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CPAP Filters

Written by Allyson Hoffman Staff Writer
Reviewed by Gerard Meskill Medical Reviewer
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CPAP filters are the components of a CPAP device that prevent a person from inhaling harmful particles that may be present in their sleep environment. There are three types of CPAP filters, each designed to target different particles.

Knowing about CPAP filters can help you protect your health and maintain your CPAP machine. We cover the different types of CPAP filters, their replacement schedules, and strategies for selecting the right models.

What Is the Role of CPAP Filters?

Filters play an important role in protecting a continuous positive airway pressure (CPAP) user’s health. These filters allow a person to inhale clean air through the machine, which defends against lung irritation and limits exposure to allergens.

CPAP machines draw air from the sleep environment. This air may contain:

  • Pet hair and dander
  • Pollen
  • Dust and dirt
  • Smoke
  • Mold

The filters in a CPAP machine are designed to remove these unwanted particles from the air before pumping it into the CPAP mask. Some CPAP filters are even designed to protect users from inhaling bacteria and viruses such as the flu and the common cold.

Types of CPAP Filters

CPAP machines may contain both a reusable and a disposable filter, although many machine models require just one type. These filters are often located at the back or on the side of a CPAP machine and may be layered so that air first passes through the reusable filter and then the disposable filter.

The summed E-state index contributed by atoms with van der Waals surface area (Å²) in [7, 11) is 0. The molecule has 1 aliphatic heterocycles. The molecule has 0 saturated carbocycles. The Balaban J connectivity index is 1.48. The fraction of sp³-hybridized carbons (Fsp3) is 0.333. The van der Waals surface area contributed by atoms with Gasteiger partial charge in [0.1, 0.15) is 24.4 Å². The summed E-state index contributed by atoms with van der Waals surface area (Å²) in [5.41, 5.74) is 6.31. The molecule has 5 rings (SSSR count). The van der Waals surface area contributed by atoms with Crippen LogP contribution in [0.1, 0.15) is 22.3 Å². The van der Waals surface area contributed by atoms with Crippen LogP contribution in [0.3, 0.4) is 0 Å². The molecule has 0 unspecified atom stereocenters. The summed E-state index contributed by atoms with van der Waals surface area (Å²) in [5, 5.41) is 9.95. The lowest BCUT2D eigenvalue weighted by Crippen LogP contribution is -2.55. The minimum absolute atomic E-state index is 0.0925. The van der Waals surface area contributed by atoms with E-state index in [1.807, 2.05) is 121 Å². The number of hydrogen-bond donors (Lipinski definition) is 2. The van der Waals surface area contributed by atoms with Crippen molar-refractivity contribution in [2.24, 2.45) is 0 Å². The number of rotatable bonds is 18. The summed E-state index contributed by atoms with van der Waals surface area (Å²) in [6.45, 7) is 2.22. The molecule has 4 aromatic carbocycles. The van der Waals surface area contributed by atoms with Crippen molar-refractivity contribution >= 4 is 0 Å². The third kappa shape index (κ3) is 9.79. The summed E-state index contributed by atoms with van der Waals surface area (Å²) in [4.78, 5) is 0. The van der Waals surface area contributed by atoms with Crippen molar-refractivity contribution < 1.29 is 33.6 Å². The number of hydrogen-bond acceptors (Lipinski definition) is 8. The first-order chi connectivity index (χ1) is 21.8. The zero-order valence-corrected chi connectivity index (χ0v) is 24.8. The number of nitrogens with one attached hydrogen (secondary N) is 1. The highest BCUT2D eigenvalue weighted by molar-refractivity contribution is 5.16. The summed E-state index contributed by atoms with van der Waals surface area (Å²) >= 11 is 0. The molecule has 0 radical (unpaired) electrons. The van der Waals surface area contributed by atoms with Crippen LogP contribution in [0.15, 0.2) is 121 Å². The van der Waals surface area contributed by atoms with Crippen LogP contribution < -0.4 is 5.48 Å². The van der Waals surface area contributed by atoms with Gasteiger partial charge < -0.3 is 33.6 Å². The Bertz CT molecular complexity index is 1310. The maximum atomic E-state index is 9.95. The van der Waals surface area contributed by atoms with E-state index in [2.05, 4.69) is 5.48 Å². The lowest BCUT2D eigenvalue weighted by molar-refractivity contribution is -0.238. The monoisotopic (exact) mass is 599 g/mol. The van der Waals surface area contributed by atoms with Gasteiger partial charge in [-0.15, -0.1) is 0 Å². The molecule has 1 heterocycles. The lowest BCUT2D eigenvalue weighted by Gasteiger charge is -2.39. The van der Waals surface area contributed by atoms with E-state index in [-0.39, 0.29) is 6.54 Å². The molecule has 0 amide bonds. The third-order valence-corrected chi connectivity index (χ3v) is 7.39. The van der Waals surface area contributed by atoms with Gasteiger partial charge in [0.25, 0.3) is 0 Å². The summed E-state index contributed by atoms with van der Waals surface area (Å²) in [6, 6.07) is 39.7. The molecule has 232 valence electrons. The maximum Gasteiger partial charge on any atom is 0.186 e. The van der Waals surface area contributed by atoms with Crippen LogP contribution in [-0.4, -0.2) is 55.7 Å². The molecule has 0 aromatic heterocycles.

A third, optional type of filter is an in-line bacteria filter, sometimes called a bacterial viral filter. In-line bacteria filters tend to connect to one end of the CPAP machine’s tubing. Each of these filter types serves a specific purpose and must be cared for in a particular way.

Reusable (Non-Disposable) Filters

Reusable filters, also sometimes called non-disposable filters, are designed to be used many times before disposal and replacement. These small, rectangular filters are made of foam. They trap large particles, such as pollen and dust, as air passes through them.

There are several recommendations regarding the care and cleaning of reusable filters, which should take place once a week.

  • Unplug the machine: Before removing the reusable filter from your CPAP device, unplug the machine to avoid the danger of electrical shock.
  • Clean with warm water and mild soap: After removing the filter, immerse it in warm water. If you wish, you can add a mild soap—one that is unscented, non-toxic, and residue-free—to the water. Just make sure to rinse out any soap and shake off any visible debris before drying the filter.
  • Dry completely: Gently squeeze the filter to remove water, then pat with a paper towel. Let the filter air dry out of direct sunlight. To discourage mold growth, make sure it is completely dry before inserting it back into the CPAP machine.

Regularly cleaning your reusable filter can help it last longer and work as intended. Some reusable filters may have additional or different care instructions, so make sure to review the manufacturer's directions before cleaning your reusable filter.

Disposable Filters

Disposable or fine filters are designed to capture small particles, such as tobacco smoke. They are usually made with fine mesh paper. As their name suggests, disposable filters must be replaced regularly. They cannot be washed, and over a series of uses, they become discolored. When this happens, it’s time to change the filter.

Care for disposable filters is straightforward: Change the filter every 30 days or as soon as the paper has become discolored. As with reusable filters, make sure to unplug your CPAP machine before changing the filter.